You may have caught the recent article about a new malware variant, called SwiftSlicer–attributed to a Russian APT group–that is making its way around Active Directory environments. There’s not a ton of details about how this malware is delivered, but the one detail we did get, was that it used “Group Policy” to deploy the ransomware within target organizations. This is not a new approach and indeed I blogged about this mechanism for hijacking GPOs as a malware deliver system 6 years ago. That said, given the scant information we have about how Group Policy was compromised in this particular case, I’ve seen a bunch of vendor blogs rush to conclude that the attacker “compromised the domain controller” or “compromised Active Directory” in order to infect Group Policy. I think it’s super important to understand that compromising a GPO does not require domain dominance within AD. Indeed, an attacker only needs to get write access to a single GPO that is linked to the environment with broad scope (e.g. linked at the domain level or at an OU that is processed by most computers or users) in order to deliver their malware payload. In typical organizations that I see, this is not a high bar to have to reach. In fact, it’s generally a much lower bar than trying to get to Domain Admin on a domain, because most organizations have many, many GPOs linked at the domain level, with varying levels of delegation control. One need only compromise a low-level desktop admin account in many organizations, to get write access to such a GPO. And once an attacker has that access, it is fairly easy with existing tooling, to stealthily inject settings into a GPO to deliver the malware. The problem with using GP as a malware delivery system is that’s it’s incredibly efficient at doing so. GP processing runs as localSystem on a given computer, providing it with instant privileged access to that computer. And, once a payload is stuck into a GPO, delivery across an entire organization, regardless of size, takes minutes, given that the default background refresh interval for computer is every 90 minutes plus some randomized offset.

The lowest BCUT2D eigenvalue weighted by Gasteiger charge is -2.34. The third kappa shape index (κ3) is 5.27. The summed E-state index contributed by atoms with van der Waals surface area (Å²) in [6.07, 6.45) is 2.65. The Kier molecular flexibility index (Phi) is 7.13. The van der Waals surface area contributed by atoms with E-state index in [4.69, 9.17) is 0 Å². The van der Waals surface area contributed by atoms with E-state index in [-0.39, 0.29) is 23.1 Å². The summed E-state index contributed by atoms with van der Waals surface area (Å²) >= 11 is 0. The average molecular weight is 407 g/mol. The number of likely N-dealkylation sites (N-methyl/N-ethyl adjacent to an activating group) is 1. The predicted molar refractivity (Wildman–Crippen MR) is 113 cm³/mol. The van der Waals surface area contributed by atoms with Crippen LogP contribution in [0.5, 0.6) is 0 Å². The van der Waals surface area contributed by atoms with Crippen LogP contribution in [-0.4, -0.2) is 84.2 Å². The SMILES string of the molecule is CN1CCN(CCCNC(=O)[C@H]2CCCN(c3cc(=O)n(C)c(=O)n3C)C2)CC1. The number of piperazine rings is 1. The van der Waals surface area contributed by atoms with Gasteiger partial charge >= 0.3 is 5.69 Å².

Delegation is Still, the Key
Bottom line here is that GPO delegation control is a key part of the strategy for preventing these types of attacks from leveraging your own infrastructure against you. I’ve collected a few of the resources I’ve written around this here, starting with a whitepaper around “tiered” administration of GP management. Hopefully these provide a good basis for hardening your GPO infrastructure against these types of attacks:
I’ve said it before and I’ll say it again, “Harden your GPOs!”